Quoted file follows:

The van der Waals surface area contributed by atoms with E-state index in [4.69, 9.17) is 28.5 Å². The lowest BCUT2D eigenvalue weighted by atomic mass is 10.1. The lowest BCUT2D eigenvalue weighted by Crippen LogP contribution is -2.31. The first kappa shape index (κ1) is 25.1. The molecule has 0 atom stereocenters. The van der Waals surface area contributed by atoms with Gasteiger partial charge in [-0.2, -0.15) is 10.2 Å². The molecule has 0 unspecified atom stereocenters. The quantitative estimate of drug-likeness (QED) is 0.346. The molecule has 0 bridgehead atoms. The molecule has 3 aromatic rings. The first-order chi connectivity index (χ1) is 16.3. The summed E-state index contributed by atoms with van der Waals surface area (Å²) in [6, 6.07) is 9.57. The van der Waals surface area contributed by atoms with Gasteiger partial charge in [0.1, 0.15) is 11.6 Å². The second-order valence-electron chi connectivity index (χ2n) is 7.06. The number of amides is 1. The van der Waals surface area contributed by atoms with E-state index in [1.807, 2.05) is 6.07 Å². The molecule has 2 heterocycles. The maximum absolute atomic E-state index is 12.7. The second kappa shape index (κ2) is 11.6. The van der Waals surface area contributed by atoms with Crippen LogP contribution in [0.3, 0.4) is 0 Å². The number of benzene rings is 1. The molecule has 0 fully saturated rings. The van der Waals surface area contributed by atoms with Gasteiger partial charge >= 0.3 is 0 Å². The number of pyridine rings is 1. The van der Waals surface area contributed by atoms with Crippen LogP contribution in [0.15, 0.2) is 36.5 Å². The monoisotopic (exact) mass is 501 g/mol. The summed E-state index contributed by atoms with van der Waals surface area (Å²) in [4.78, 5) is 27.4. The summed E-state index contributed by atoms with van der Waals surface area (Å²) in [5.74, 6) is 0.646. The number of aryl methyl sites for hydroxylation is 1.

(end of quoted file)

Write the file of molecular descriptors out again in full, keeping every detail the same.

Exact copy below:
The van der Waals surface area contributed by atoms with E-state index in [4.69, 9.17) is 28.5 Å². The lowest BCUT2D eigenvalue weighted by atomic mass is 10.1. The lowest BCUT2D eigenvalue weighted by Crippen LogP contribution is -2.31. The first kappa shape index (κ1) is 25.1. The molecule has 0 atom stereocenters. The van der Waals surface area contributed by atoms with Gasteiger partial charge in [-0.2, -0.15) is 10.2 Å². The molecule has 0 unspecified atom stereocenters. The quantitative estimate of drug-likeness (QED) is 0.346. The molecule has 0 bridgehead atoms. The molecule has 3 aromatic rings. The first-order chi connectivity index (χ1) is 16.3. The summed E-state index contributed by atoms with van der Waals surface area (Å²) in [6, 6.07) is 9.57. The van der Waals surface area contributed by atoms with Gasteiger partial charge in [0.1, 0.15) is 11.6 Å². The second-order valence-electron chi connectivity index (χ2n) is 7.06. The number of amides is 1. The van der Waals surface area contributed by atoms with E-state index in [1.807, 2.05) is 6.07 Å². The molecule has 2 heterocycles. The maximum absolute atomic E-state index is 12.7. The second kappa shape index (κ2) is 11.6. The van der Waals surface area contributed by atoms with Crippen LogP contribution in [0.3, 0.4) is 0 Å². The number of benzene rings is 1. The molecule has 0 fully saturated rings. The van der Waals surface area contributed by atoms with Gasteiger partial charge >= 0.3 is 0 Å². The number of pyridine rings is 1. The van der Waals surface area contributed by atoms with Crippen LogP contribution in [0.15, 0.2) is 36.5 Å². The monoisotopic (exact) mass is 501 g/mol. The summed E-state index contributed by atoms with van der Waals surface area (Å²) in [4.78, 5) is 27.4. The summed E-state index contributed by atoms with van der Waals surface area (Å²) in [5.74, 6) is 0.646. The number of aryl methyl sites for hydroxylation is 1.